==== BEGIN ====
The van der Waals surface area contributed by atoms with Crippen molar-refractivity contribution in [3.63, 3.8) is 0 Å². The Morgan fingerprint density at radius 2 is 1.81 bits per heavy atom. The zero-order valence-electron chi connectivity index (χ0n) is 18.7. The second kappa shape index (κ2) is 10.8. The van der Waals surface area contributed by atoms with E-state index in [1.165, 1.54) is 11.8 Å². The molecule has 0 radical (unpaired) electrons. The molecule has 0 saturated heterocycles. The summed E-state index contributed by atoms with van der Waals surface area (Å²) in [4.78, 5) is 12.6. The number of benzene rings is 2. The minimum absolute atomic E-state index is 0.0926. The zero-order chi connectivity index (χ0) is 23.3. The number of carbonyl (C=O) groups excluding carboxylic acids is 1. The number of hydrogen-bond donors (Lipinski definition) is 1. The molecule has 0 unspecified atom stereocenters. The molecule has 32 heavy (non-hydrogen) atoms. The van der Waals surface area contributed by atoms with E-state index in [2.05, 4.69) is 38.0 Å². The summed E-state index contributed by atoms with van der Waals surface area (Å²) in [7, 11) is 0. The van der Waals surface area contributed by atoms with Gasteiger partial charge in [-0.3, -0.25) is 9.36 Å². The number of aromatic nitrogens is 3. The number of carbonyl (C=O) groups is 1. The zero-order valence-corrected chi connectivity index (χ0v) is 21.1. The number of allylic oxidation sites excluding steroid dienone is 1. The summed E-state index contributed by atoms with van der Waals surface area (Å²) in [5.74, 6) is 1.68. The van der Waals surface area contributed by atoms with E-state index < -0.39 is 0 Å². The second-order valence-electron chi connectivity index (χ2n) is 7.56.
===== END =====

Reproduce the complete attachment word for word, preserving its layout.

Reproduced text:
The van der Waals surface area contributed by atoms with Crippen molar-refractivity contribution in [3.63, 3.8) is 0 Å². The Morgan fingerprint density at radius 2 is 1.81 bits per heavy atom. The zero-order valence-electron chi connectivity index (χ0n) is 18.7. The second kappa shape index (κ2) is 10.8. The van der Waals surface area contributed by atoms with E-state index in [1.165, 1.54) is 11.8 Å². The molecule has 0 radical (unpaired) electrons. The molecule has 0 saturated heterocycles. The summed E-state index contributed by atoms with van der Waals surface area (Å²) in [4.78, 5) is 12.6. The number of benzene rings is 2. The minimum absolute atomic E-state index is 0.0926. The zero-order chi connectivity index (χ0) is 23.3. The number of carbonyl (C=O) groups excluding carboxylic acids is 1. The number of hydrogen-bond donors (Lipinski definition) is 1. The molecule has 0 unspecified atom stereocenters. The molecule has 32 heavy (non-hydrogen) atoms. The van der Waals surface area contributed by atoms with E-state index in [2.05, 4.69) is 38.0 Å². The summed E-state index contributed by atoms with van der Waals surface area (Å²) in [7, 11) is 0. The van der Waals surface area contributed by atoms with Gasteiger partial charge in [-0.3, -0.25) is 9.36 Å². The number of aromatic nitrogens is 3. The number of carbonyl (C=O) groups is 1. The zero-order valence-corrected chi connectivity index (χ0v) is 21.1. The number of allylic oxidation sites excluding steroid dienone is 1. The summed E-state index contributed by atoms with van der Waals surface area (Å²) in [5.74, 6) is 1.68. The van der Waals surface area contributed by atoms with E-state index < -0.39 is 0 Å². The second-order valence-electron chi connectivity index (χ2n) is 7.56.